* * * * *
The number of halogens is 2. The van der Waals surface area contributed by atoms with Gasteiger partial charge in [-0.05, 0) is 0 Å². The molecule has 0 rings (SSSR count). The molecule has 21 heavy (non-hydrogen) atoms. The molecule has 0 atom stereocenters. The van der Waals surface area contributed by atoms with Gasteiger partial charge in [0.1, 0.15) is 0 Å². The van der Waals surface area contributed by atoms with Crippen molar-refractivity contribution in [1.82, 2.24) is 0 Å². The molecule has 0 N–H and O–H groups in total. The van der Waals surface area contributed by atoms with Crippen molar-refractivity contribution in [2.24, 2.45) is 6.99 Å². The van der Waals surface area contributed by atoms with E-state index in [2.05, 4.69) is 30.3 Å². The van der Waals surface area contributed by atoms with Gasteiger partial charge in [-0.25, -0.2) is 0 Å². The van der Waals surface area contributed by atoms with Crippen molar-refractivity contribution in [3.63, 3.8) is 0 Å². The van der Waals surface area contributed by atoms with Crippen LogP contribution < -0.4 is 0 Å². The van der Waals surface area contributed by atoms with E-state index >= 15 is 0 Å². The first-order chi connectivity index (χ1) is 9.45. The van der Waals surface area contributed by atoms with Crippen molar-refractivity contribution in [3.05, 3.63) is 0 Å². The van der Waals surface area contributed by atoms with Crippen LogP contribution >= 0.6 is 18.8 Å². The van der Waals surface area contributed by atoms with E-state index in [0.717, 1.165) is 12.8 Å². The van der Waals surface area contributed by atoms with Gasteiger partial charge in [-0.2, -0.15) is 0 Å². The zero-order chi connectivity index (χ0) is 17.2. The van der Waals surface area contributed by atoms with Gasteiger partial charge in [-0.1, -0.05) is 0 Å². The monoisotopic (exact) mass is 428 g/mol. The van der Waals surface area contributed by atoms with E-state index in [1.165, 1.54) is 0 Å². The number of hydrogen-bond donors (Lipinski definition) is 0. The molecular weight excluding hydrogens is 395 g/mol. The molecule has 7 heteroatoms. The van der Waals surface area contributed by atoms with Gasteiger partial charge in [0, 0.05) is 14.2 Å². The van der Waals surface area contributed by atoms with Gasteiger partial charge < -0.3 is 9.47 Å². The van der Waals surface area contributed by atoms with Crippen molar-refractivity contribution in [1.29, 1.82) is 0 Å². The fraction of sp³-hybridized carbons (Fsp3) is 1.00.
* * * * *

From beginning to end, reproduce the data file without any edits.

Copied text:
The number of halogens is 2. The van der Waals surface area contributed by atoms with Gasteiger partial charge in [-0.05, 0) is 0 Å². The molecule has 0 rings (SSSR count). The molecule has 21 heavy (non-hydrogen) atoms. The molecule has 0 atom stereocenters. The van der Waals surface area contributed by atoms with Gasteiger partial charge in [0.1, 0.15) is 0 Å². The van der Waals surface area contributed by atoms with Crippen molar-refractivity contribution in [1.82, 2.24) is 0 Å². The molecule has 0 N–H and O–H groups in total. The van der Waals surface area contributed by atoms with Crippen molar-refractivity contribution in [2.24, 2.45) is 6.99 Å². The van der Waals surface area contributed by atoms with E-state index in [2.05, 4.69) is 30.3 Å². The van der Waals surface area contributed by atoms with Gasteiger partial charge in [-0.25, -0.2) is 0 Å². The van der Waals surface area contributed by atoms with Crippen molar-refractivity contribution in [3.63, 3.8) is 0 Å². The van der Waals surface area contributed by atoms with Crippen LogP contribution < -0.4 is 0 Å². The van der Waals surface area contributed by atoms with E-state index >= 15 is 0 Å². The first-order chi connectivity index (χ1) is 9.45. The van der Waals surface area contributed by atoms with Crippen molar-refractivity contribution in [3.05, 3.63) is 0 Å². The van der Waals surface area contributed by atoms with Crippen LogP contribution >= 0.6 is 18.8 Å². The van der Waals surface area contributed by atoms with E-state index in [0.717, 1.165) is 12.8 Å². The van der Waals surface area contributed by atoms with Gasteiger partial charge in [-0.2, -0.15) is 0 Å². The zero-order chi connectivity index (χ0) is 17.2. The van der Waals surface area contributed by atoms with Gasteiger partial charge in [-0.1, -0.05) is 0 Å². The monoisotopic (exact) mass is 428 g/mol. The van der Waals surface area contributed by atoms with E-state index in [1.165, 1.54) is 0 Å². The number of hydrogen-bond donors (Lipinski definition) is 0. The molecular weight excluding hydrogens is 395 g/mol. The molecule has 7 heteroatoms. The van der Waals surface area contributed by atoms with Gasteiger partial charge in [0, 0.05) is 14.2 Å². The van der Waals surface area contributed by atoms with Gasteiger partial charge < -0.3 is 9.47 Å². The van der Waals surface area contributed by atoms with Crippen molar-refractivity contribution in [1.29, 1.82) is 0 Å². The fraction of sp³-hybridized carbons (Fsp3) is 1.00.